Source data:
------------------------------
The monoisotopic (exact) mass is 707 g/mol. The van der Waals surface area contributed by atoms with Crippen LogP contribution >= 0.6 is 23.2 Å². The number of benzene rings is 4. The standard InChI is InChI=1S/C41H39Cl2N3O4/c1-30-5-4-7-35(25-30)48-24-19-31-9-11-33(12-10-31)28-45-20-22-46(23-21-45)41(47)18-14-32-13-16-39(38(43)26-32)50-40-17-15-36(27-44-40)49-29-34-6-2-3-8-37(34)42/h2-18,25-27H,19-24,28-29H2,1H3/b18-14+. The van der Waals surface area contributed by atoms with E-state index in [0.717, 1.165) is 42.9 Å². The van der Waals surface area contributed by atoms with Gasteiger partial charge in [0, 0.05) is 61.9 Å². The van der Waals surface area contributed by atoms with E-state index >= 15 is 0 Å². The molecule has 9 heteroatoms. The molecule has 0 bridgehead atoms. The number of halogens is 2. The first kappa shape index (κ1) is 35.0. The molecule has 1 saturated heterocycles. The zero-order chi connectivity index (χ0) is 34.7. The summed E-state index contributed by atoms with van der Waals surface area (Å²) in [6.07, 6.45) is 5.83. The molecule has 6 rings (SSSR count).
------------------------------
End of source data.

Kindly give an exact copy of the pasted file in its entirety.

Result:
The monoisotopic (exact) mass is 707 g/mol. The van der Waals surface area contributed by atoms with Crippen LogP contribution >= 0.6 is 23.2 Å². The number of benzene rings is 4. The standard InChI is InChI=1S/C41H39Cl2N3O4/c1-30-5-4-7-35(25-30)48-24-19-31-9-11-33(12-10-31)28-45-20-22-46(23-21-45)41(47)18-14-32-13-16-39(38(43)26-32)50-40-17-15-36(27-44-40)49-29-34-6-2-3-8-37(34)42/h2-18,25-27H,19-24,28-29H2,1H3/b18-14+. The van der Waals surface area contributed by atoms with E-state index in [0.717, 1.165) is 42.9 Å². The van der Waals surface area contributed by atoms with Gasteiger partial charge in [0, 0.05) is 61.9 Å². The van der Waals surface area contributed by atoms with E-state index >= 15 is 0 Å². The molecule has 9 heteroatoms. The molecule has 0 bridgehead atoms. The number of halogens is 2. The first kappa shape index (κ1) is 35.0. The molecule has 1 saturated heterocycles. The zero-order chi connectivity index (χ0) is 34.7. The summed E-state index contributed by atoms with van der Waals surface area (Å²) in [6.07, 6.45) is 5.83. The molecule has 6 rings (SSSR count).